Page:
@NativeFlash22 is jacked.
“Iowa State is my team of the year as of now!! they stroke mad 3s!!”
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“cant wait to hoop against MIKE BRU(E)SEWITZ!!! That dude got some serious swag!!!”
Welcome to Marshall Henderson’s Twitter feed and an insight into his world — a crazy mixture of fun, bravado, taunts, respect and disrespect.
Just like his game, which arrives along with Mississippi this week for opening-round NCAA Tournament games.
The Rebels will play Wisconsin, kicking off Friday’s games at Sprint Center, and the selection committee could not have matched more polar opposites, at least in comportment.
The button-down, disciplined Badgers vs. Mississippi and the trash-talking Henderson, the player opponents love to hate.
Henderson, the 6-foot-2 junior guard in his first year suiting up for the Rebels, was the leading scorer in the Southeastern Conference at 20.1 points per game while helping Mississippi reach its first NCAA Tournament since 2001.
Rebels coach Andy Kennedy knew a talented, passionate player was arriving from South Plains Junior College in Texas, where Henderson was the national junior college player of the year last season. Before that, Henderson was enrolled at Texas Tech and started his career at Utah.
What Kennedy didn’t know was the sometimes polarizing show that accompanied the player, like when Henderson showed his jersey to angry Auburn fans, taunted Tennessee fans and did a mocking gator chomp during the SEC tournament championship victory over Florida.
“I had a pretty good feeling he was going to impact the team with his ability as a player,” Kennedy said. “He’s a gamer, makes the hard shot.
“But the whole Marshall Henderson phenomenon, that’s been a surprise. It’s like traveling with the Beatles. It’s crazy, honestly.”
Henderson has his fans and many detractors. After Mississippi defeated Missouri in the SEC quarterfinals, Henderson said only four Tigers shook his hand, the walk-ons and Laurence Bowers. The sense was nobody else wanted anything to do with the taunting Henderson, who apparently had exchanges with Missouri fans in the stands as well.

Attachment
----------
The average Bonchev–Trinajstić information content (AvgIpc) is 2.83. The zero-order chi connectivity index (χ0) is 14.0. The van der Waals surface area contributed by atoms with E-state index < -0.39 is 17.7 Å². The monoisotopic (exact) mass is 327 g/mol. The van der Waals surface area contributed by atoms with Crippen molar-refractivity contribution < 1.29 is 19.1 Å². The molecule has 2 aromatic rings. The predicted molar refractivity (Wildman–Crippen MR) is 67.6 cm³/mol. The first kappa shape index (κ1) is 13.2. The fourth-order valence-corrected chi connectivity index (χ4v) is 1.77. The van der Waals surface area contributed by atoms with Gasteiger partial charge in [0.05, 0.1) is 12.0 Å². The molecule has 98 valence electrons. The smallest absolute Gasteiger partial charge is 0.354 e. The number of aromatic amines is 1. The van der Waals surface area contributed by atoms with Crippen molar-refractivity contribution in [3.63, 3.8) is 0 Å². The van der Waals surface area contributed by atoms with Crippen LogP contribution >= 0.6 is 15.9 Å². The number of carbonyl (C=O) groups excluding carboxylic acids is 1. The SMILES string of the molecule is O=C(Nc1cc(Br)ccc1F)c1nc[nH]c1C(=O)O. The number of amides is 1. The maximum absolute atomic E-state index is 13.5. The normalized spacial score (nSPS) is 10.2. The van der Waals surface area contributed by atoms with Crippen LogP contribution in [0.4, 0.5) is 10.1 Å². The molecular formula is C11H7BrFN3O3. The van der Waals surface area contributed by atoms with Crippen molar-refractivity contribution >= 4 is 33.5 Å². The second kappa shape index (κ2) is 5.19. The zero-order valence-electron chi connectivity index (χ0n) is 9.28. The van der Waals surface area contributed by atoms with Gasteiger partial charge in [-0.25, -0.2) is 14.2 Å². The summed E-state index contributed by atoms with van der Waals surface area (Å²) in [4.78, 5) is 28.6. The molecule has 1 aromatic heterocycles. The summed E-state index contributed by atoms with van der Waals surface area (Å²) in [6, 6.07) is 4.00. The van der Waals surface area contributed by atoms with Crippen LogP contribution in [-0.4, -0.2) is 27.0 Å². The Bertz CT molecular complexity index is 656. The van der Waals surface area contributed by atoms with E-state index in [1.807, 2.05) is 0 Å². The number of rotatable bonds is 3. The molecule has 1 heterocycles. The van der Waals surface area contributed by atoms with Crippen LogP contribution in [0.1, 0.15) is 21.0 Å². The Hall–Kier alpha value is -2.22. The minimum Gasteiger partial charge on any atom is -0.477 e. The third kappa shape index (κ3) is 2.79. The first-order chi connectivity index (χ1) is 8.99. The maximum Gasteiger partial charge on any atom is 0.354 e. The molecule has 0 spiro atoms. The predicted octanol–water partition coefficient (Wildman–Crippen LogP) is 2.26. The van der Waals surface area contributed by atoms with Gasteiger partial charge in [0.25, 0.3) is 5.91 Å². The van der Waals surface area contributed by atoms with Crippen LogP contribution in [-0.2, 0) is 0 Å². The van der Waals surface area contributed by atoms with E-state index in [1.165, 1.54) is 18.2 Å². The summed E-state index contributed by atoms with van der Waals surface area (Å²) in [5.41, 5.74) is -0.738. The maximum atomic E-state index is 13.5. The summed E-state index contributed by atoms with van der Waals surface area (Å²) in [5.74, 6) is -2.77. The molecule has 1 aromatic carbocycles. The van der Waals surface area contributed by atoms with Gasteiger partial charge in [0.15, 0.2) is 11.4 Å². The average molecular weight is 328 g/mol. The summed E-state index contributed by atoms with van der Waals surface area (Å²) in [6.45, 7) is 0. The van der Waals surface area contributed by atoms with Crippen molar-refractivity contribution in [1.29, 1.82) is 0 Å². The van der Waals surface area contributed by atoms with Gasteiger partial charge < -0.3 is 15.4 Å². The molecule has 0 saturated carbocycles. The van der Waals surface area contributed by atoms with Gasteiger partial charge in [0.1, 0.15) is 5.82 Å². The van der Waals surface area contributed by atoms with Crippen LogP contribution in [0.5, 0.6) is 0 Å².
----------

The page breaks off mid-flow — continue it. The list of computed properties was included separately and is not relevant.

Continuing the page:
“I’m not going to sit here and say we didn’t say a couple of things into their ear after the final buzzer sounded,” Henderson said of the MU handshake line. “You can come shake our hands. We would have shook their hands. But you know, it’s whatever. We get the last laugh in the end. We came out on top.”
It doesn’t stop with opposing fans or players. Henderson wasn’t selected to either of the all-SEC teams selected by the coaches or the media. The coaches’ team had eight first-team members and Henderson wasn’t among them.
After the Rebels beat Florida on Sunday, Henderson was chosen tournament MVP after averaging 23.7 points. He called the coaches “losers” when asked about the omission.
“I guess that’s just a shot at all the other coaches out here,” Henderson said. “They’re losers. They didn’t win this tournament. We did.”
Henderson’s path to success has been bumpy. In addition to the transfers, he spent 25 days in jail last spring for violation of the terms of a probation stemming from a 2010 forgery charge related to counterfeit money, USA Today reported in January. His probation was revoked after he tested positive for cocaine, marijuana and alcohol.
Mississippi officials said they were aware of Henderson’s issues and that there had been no problems while he’s been a student there.
Still, when asked Monday if he takes a hands-off approach to Henderson, Kennedy said, “We have hands on, 24/7. We don’t have enough hands sometimes.”
But Henderson’s passion, Kennedy said, isn’t contrived.
“It comes from a good place,” Kennedy said. “He cares more than you can imagine. Sometimes that crossed the line.”
When it does, the fans jeer and boo, opponents miss the handshake line and honors are withheld.
It all seems to fuel Henderson’s fire.